I don’t remember when I learned the Pledge of Allegiance to the American flag. I guess it was sometime before I learned to read or write, probably when I first entered school.
I grew up reciting the pledge at school assemblies, cub scouts, vacation Bible school and on many other occasions. We all said it in unison, hands over our hearts our eyes focused on the stars and stripes.
“I pledge allegiance to the flag of the United States of America, and to the Republic for which it stands; one nation under God, indivisible, with liberty and justice for all.”
When I first learned those words, there were 48 stars on the flag. By the time I entered high school, there were 50.
When I first recited the pledge I didn’t know the word “indivisible” or how to pronounce it. Like many children, I thought it was an “invisible” nation. At church, I learned that our nation was “under God.” This was reinforced by the inscriptions on our currency that declared, “In God we trust.”
I was proud to live in a country that provided “liberty and justice for all.” It wasn’t until later that I realized that promise wasn’t true for everyone. I attended Robert E. Lee Elementary School my first six years of school in a small Texas town.
When we recited the Pledge of Allegiance, the Confederate general was staring down at us from his picture on the wall. He looked proud astride his horse Traveler. But there was a sadness in his eyes. There were no black students in our school, nor did any attend the other elementary schools named for Texas heroes: Jim Bowie, William B. Travis and James Fannin.
All the black students attended Lincoln Elementary School on the East side of town where black families lived. I didn’t know any of them. There were many liberties, I learned, that my black contemporaries didn’t enjoy: drinking fountains, swimming pools, restroom facilities, colleges and universities, and employment opportunities.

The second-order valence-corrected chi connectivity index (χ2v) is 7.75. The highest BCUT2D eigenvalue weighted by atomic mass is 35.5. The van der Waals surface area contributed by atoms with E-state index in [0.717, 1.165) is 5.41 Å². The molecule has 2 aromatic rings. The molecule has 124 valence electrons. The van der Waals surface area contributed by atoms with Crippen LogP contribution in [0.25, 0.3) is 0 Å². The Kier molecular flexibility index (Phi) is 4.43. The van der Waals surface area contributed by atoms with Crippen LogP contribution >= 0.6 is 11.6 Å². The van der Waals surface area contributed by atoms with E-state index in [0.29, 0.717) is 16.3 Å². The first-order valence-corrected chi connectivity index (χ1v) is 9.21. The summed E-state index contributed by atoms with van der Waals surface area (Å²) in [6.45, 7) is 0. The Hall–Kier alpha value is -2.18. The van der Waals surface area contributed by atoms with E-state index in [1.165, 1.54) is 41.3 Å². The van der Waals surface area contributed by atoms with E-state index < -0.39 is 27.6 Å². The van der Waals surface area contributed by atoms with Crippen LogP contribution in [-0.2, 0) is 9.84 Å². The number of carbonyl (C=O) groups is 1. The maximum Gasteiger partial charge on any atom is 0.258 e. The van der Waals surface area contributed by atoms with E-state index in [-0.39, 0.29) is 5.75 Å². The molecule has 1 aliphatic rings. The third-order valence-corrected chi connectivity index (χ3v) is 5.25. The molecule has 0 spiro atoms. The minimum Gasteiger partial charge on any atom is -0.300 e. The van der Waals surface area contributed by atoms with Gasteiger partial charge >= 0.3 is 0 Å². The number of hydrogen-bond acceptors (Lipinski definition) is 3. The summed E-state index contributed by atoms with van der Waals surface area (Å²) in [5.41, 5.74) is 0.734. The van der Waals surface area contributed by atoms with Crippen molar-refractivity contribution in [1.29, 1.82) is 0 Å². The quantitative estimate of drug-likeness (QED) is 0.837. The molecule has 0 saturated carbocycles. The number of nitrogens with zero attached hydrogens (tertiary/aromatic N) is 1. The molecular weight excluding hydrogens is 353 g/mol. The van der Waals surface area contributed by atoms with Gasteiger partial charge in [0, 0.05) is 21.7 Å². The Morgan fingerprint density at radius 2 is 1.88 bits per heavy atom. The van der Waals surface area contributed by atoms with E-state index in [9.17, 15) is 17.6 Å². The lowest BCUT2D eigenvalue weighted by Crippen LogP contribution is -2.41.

I lived through the civil rights movement and, as a young pastor, worked to integrate our churches and overcome prejudice. But we continued to fall short of our national pledge.
The killing of George Floyd has catapulted our nation to a new threshold. We pray that recent events will lead to a better day when the reality of our world might reflect our Pledge of Allegiance: “liberty and justice for all.”
Seeking justice and equality is at the center of God’s heart. David writes, “The Lord loves righteousness and justice; the earth is full of his unfailing love” (Psalms 33:5). Isaiah says, “Learn to do right; seek justice. Defend the oppressed. Take up the cause of the fatherless; plead the case of the widow” (Isaiah 1:17).
“Thus has the Lord of hosts said, ‘Dispense true justice and practice kindness and compassion each to his brother; and do not oppress the widow or the orphan, the stranger or the poor; and do not devise evil in your hearts against one another’” (Zechariah 7:9-10).